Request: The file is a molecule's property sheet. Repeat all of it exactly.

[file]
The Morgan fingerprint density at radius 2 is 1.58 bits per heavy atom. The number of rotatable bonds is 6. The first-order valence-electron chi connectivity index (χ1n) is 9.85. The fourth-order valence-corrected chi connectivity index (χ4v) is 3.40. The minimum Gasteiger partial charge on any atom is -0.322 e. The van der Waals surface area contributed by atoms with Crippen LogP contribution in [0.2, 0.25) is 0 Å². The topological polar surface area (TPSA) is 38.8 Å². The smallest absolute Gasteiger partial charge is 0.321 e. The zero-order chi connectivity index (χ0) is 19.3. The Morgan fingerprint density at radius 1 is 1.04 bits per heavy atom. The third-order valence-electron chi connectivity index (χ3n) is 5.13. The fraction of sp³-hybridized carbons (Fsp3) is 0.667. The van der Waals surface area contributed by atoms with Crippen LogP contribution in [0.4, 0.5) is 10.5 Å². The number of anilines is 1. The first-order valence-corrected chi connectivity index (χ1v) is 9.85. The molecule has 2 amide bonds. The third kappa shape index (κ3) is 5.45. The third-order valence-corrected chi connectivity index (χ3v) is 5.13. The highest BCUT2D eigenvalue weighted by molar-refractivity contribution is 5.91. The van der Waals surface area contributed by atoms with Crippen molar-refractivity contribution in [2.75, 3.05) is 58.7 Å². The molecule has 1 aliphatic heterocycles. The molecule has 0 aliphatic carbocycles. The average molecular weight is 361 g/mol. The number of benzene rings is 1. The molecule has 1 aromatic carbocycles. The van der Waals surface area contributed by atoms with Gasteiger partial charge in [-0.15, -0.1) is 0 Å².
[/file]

The Morgan fingerprint density at radius 2 is 1.58 bits per heavy atom. The number of rotatable bonds is 6. The first-order valence-electron chi connectivity index (χ1n) is 9.85. The fourth-order valence-corrected chi connectivity index (χ4v) is 3.40. The minimum Gasteiger partial charge on any atom is -0.322 e. The van der Waals surface area contributed by atoms with Crippen LogP contribution in [0.2, 0.25) is 0 Å². The topological polar surface area (TPSA) is 38.8 Å². The smallest absolute Gasteiger partial charge is 0.321 e. The zero-order chi connectivity index (χ0) is 19.3. The Morgan fingerprint density at radius 1 is 1.04 bits per heavy atom. The third-order valence-electron chi connectivity index (χ3n) is 5.13. The fraction of sp³-hybridized carbons (Fsp3) is 0.667. The van der Waals surface area contributed by atoms with Crippen LogP contribution in [0.4, 0.5) is 10.5 Å². The number of anilines is 1. The first-order valence-corrected chi connectivity index (χ1v) is 9.85. The molecule has 2 amide bonds. The third kappa shape index (κ3) is 5.45. The third-order valence-corrected chi connectivity index (χ3v) is 5.13. The highest BCUT2D eigenvalue weighted by molar-refractivity contribution is 5.91. The van der Waals surface area contributed by atoms with Crippen molar-refractivity contribution in [2.75, 3.05) is 58.7 Å². The molecule has 1 aliphatic heterocycles. The molecule has 0 aliphatic carbocycles. The average molecular weight is 361 g/mol. The number of benzene rings is 1. The molecule has 1 aromatic carbocycles. The van der Waals surface area contributed by atoms with Gasteiger partial charge in [-0.15, -0.1) is 0 Å².